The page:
The news that all staff members at a small King Country school were still unvaccinated a week out from the government’s November 15 mandatory deadline underlines how challenging the weeks ahead might be.
Next Monday marks the day teachers will need to have received at least one dose of the COVID-19 vaccine if they want to continue to work with students in a face-to-face learning environment.
It will also be the day educational leaders find out with some certainty who their vaccine-hesitant colleagues are, and when the career pathways of many committed educators will come to a crossroads.
With it looking likely some schools will face significant staff shortages, the teaching profession now has to seriously wrestle with how to demonstrate the value of manaakitanga to all colleagues, including the unvaccinated.
The code of responsibility
As a fully registered teacher (as well as an academic) I will be free to teach in New Zealand schools, alert levels allowing, because I am double vaccinated. But I know that is not the case for some of my very talented and committed colleagues who have refused the Pfizer jab.
I can only imagine the professional identity crises these colleagues must be experiencing.
I’m thinking of those teachers who sincerely believe they are honouring their commitment to society – espoused in the Teaching Council of Aotearoa New Zealand (TCANZ) Code of Professional Responsibility – by standing up for the human rights of New Zealanders to bodily autonomy.
I’m thinking of those teachers who passionately believe they are honouring their commitment to society by displaying the ethical integrity to stand up to a power they believe is misleading the public.
I’m thinking of those teachers who believe they are “walking the talk” of a critically reflective practitioner by refusing to be vaccinated.
And I’m thinking of my own commitment to those teachers as my professional colleagues, notwithstanding my fundamental disagreement with their anti-vaccination beliefs.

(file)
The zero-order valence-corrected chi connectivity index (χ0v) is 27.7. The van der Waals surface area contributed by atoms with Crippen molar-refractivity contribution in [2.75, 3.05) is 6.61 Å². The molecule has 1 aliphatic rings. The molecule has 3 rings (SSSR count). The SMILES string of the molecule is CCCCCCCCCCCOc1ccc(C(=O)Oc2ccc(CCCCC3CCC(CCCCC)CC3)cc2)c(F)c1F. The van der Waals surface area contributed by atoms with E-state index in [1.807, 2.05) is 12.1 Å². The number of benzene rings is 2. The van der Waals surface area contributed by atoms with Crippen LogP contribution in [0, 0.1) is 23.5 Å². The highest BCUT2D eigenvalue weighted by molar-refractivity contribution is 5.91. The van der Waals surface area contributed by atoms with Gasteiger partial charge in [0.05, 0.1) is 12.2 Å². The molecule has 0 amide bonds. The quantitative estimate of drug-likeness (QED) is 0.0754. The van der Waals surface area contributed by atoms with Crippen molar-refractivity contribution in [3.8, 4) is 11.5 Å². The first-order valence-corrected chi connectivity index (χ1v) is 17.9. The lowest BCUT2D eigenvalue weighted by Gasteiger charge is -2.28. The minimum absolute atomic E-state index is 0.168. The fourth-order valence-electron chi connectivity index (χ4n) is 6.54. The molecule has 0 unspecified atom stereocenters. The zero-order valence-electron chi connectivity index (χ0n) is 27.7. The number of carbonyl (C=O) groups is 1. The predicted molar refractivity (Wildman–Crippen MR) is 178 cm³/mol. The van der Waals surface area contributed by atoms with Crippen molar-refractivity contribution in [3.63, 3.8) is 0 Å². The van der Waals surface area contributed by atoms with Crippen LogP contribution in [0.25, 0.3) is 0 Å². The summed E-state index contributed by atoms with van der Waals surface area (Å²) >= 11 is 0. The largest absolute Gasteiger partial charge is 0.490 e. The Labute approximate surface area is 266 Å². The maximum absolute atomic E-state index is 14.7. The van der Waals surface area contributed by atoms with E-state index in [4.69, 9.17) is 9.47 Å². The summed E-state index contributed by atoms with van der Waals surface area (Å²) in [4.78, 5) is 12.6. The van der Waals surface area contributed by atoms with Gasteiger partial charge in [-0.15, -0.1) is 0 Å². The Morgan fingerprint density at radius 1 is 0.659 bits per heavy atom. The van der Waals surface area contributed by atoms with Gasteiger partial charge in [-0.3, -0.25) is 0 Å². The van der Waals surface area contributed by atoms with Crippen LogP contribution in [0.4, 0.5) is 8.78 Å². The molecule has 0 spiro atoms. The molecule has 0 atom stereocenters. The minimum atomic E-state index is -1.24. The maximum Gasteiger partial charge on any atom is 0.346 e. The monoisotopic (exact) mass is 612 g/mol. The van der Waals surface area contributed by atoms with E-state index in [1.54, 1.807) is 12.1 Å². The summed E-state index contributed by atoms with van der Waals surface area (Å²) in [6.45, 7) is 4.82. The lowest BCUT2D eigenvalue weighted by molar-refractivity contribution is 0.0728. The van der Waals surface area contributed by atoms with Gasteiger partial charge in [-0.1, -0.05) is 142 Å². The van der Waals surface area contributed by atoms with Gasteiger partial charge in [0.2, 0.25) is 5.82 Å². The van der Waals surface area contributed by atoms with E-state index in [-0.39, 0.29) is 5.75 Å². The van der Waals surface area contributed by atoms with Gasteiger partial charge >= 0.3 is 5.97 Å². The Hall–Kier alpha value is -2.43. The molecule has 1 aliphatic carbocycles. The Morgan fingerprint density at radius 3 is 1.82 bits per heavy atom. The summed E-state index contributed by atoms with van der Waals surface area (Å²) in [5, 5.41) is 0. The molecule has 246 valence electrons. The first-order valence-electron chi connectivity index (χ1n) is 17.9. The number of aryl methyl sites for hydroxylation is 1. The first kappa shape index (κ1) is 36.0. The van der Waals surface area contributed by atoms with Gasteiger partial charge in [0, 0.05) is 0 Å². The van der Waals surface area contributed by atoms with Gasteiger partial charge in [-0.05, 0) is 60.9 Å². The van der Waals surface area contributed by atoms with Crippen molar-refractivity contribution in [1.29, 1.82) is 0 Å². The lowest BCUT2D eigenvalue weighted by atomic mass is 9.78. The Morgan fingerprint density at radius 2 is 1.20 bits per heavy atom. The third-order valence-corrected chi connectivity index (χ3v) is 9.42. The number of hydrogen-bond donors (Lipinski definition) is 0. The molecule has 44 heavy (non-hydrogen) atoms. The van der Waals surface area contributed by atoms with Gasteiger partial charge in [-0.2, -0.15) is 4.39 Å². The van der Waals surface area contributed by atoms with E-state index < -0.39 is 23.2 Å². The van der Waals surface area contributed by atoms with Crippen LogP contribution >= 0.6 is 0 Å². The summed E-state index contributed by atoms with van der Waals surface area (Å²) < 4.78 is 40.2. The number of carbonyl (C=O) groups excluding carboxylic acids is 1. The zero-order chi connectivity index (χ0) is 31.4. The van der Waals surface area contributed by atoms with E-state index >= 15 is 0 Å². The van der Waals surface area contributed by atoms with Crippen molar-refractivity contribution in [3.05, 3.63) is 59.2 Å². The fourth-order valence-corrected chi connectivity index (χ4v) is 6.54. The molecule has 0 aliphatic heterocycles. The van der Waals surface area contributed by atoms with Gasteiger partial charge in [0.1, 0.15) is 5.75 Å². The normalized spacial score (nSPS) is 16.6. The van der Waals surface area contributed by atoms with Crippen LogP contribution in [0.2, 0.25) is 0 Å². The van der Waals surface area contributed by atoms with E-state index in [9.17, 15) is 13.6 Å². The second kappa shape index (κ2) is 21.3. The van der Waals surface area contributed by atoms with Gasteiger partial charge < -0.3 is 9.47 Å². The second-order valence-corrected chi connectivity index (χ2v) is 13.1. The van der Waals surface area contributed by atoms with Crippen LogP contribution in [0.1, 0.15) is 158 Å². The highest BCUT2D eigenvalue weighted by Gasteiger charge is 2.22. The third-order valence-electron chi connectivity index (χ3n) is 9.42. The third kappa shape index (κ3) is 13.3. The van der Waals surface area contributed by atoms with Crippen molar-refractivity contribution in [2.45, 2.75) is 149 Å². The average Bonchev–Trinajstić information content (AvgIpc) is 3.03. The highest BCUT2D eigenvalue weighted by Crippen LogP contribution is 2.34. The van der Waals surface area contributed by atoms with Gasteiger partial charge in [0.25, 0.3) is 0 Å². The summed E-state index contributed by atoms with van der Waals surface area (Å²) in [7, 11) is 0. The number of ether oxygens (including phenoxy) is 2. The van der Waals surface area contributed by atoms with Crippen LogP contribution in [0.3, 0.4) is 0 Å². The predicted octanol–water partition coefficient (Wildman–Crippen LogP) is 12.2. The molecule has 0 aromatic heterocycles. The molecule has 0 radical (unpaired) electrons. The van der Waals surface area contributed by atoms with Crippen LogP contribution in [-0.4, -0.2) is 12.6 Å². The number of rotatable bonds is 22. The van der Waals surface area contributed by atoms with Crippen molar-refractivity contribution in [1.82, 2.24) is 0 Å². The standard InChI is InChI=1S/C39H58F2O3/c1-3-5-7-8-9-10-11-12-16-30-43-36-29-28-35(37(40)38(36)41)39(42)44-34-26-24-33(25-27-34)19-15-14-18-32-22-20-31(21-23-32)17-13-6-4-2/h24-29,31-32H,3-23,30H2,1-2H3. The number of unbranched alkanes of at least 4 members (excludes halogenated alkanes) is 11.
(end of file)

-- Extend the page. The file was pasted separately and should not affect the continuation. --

Teaching as an ethical activity
The TCANZ guiding document for teachers – Our Code, Our Standards – outlines the ethical commitments of all teachers. The council recognises that for the code to be “owned”, the professional commitments should not be seen as a list of prescribed rules.
Rather, it is a set of agreed aspirations that encourage collaborative conversations between practitioners about the ethical nature of their work.
There is no doubt the vaccine mandate will demand some of the most ethically challenging conversations teachers from both vaccination camps will have in their professional careers.
However, that’s no reason to shy away from collegial awkwardness. One of New Zealand’s pre-eminent educational thinkers, the late Ivan Snook, believed teaching is an innately ethical activity as it involves close personal relationships, not least between colleagues.
Snook also provides us with some wise guidance on how we might go about these challenging discussions. He addresses the fundamental tension teachers face when trying to persuade others to take a on a point of view they believe is demonstrably rational.
Snook frames this tension as the “conflicting obligations to respect the learner’s state of mind and also move her towards a more adequate understanding and a more enlightened practice”.
An ethic of care
As colleagues in discussion with those who disagree with us on the vaccine mandate, we must be ready to respect the ethical integrity of alternative viewpoints, while providing rational alternatives based on reputable scientific evidence.
Nor should we decry those who distrust authority. As Snook argues, a major task of educators is to help others come to understand the importance, and limitations, of all authorities.
It is my hope that over the next few months we will see the code truly become “our code” as it guides vaccinated and unvaccinated teachers to have these respectful conversations about what it is to be a critically reflective, ethical teacher in a society in the grip of a global pandemic.
But if the code is to guide teachers through these difficult conversations it needs to be used with care. If it’s simply a weapon of entrenched positions there is nothing to be gained.
Educational philosopher Nel Noddings said conversations of this complexity need to happen within an “ethic of care” that is sensitive to the relationships in which we must all continue to live.
In the spirit of whanaungatanga, I encourage my vaccinated and unvaccinated colleagues to be courageous and use the code to discuss the vaccine mandate within such an ethic of care.
Let us decide together what that is, and what it means to be an ethical teacher in Aotearoa New Zealand in this watershed moment for our profession.